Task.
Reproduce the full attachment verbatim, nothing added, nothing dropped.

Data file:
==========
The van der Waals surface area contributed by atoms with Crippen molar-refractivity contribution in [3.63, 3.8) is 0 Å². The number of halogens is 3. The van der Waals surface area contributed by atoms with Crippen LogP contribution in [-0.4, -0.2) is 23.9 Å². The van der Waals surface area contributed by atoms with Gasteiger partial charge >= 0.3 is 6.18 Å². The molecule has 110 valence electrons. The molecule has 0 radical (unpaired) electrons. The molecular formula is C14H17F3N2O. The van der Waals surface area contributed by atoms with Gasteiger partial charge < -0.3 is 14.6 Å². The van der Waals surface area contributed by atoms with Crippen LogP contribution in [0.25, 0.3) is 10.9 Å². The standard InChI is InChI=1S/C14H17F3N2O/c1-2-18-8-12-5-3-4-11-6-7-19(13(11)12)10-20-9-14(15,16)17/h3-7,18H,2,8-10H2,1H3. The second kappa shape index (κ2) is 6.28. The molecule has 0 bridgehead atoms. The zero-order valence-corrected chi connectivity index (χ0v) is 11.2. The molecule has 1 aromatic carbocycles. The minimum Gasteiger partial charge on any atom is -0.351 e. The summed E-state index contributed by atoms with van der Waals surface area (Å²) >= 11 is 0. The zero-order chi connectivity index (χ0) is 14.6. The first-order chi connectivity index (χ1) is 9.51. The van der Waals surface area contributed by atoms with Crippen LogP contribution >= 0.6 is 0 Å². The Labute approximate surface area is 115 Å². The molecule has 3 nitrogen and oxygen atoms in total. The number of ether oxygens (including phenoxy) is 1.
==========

The van der Waals surface area contributed by atoms with Crippen molar-refractivity contribution in [3.63, 3.8) is 0 Å². The number of halogens is 3. The van der Waals surface area contributed by atoms with Crippen LogP contribution in [-0.4, -0.2) is 23.9 Å². The van der Waals surface area contributed by atoms with Gasteiger partial charge >= 0.3 is 6.18 Å². The molecule has 110 valence electrons. The molecule has 0 radical (unpaired) electrons. The molecular formula is C14H17F3N2O. The van der Waals surface area contributed by atoms with Gasteiger partial charge < -0.3 is 14.6 Å². The van der Waals surface area contributed by atoms with Crippen LogP contribution in [0.25, 0.3) is 10.9 Å². The standard InChI is InChI=1S/C14H17F3N2O/c1-2-18-8-12-5-3-4-11-6-7-19(13(11)12)10-20-9-14(15,16)17/h3-7,18H,2,8-10H2,1H3. The second kappa shape index (κ2) is 6.28. The molecule has 0 bridgehead atoms. The zero-order valence-corrected chi connectivity index (χ0v) is 11.2. The molecule has 1 aromatic carbocycles. The minimum Gasteiger partial charge on any atom is -0.351 e. The summed E-state index contributed by atoms with van der Waals surface area (Å²) >= 11 is 0. The zero-order chi connectivity index (χ0) is 14.6. The first-order chi connectivity index (χ1) is 9.51. The van der Waals surface area contributed by atoms with Crippen LogP contribution >= 0.6 is 0 Å². The Labute approximate surface area is 115 Å². The molecule has 3 nitrogen and oxygen atoms in total. The number of ether oxygens (including phenoxy) is 1.